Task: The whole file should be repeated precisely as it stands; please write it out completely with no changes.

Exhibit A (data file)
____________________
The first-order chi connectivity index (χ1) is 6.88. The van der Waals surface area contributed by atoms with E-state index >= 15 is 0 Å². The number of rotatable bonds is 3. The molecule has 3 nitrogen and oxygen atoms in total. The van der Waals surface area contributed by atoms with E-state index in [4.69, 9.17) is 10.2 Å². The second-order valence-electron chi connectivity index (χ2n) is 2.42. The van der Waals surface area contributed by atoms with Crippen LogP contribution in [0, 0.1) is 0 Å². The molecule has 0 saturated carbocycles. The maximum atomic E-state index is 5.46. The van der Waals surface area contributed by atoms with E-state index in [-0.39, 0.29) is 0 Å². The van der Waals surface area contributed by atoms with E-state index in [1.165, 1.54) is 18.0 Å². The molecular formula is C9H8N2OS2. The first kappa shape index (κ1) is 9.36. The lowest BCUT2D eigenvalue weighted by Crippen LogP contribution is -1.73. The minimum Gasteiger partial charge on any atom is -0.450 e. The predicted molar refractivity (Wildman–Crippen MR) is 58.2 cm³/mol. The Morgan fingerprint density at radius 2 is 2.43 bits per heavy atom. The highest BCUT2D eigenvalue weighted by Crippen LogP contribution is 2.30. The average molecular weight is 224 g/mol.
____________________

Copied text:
The first-order chi connectivity index (χ1) is 6.88. The van der Waals surface area contributed by atoms with E-state index >= 15 is 0 Å². The number of rotatable bonds is 3. The molecule has 3 nitrogen and oxygen atoms in total. The van der Waals surface area contributed by atoms with E-state index in [4.69, 9.17) is 10.2 Å². The second-order valence-electron chi connectivity index (χ2n) is 2.42. The van der Waals surface area contributed by atoms with Crippen LogP contribution in [0, 0.1) is 0 Å². The molecule has 0 saturated carbocycles. The maximum atomic E-state index is 5.46. The van der Waals surface area contributed by atoms with E-state index in [-0.39, 0.29) is 0 Å². The van der Waals surface area contributed by atoms with E-state index in [1.165, 1.54) is 18.0 Å². The molecular formula is C9H8N2OS2. The first kappa shape index (κ1) is 9.36. The lowest BCUT2D eigenvalue weighted by Crippen LogP contribution is -1.73. The minimum Gasteiger partial charge on any atom is -0.450 e. The predicted molar refractivity (Wildman–Crippen MR) is 58.2 cm³/mol. The Morgan fingerprint density at radius 2 is 2.43 bits per heavy atom. The highest BCUT2D eigenvalue weighted by Crippen LogP contribution is 2.30. The average molecular weight is 224 g/mol.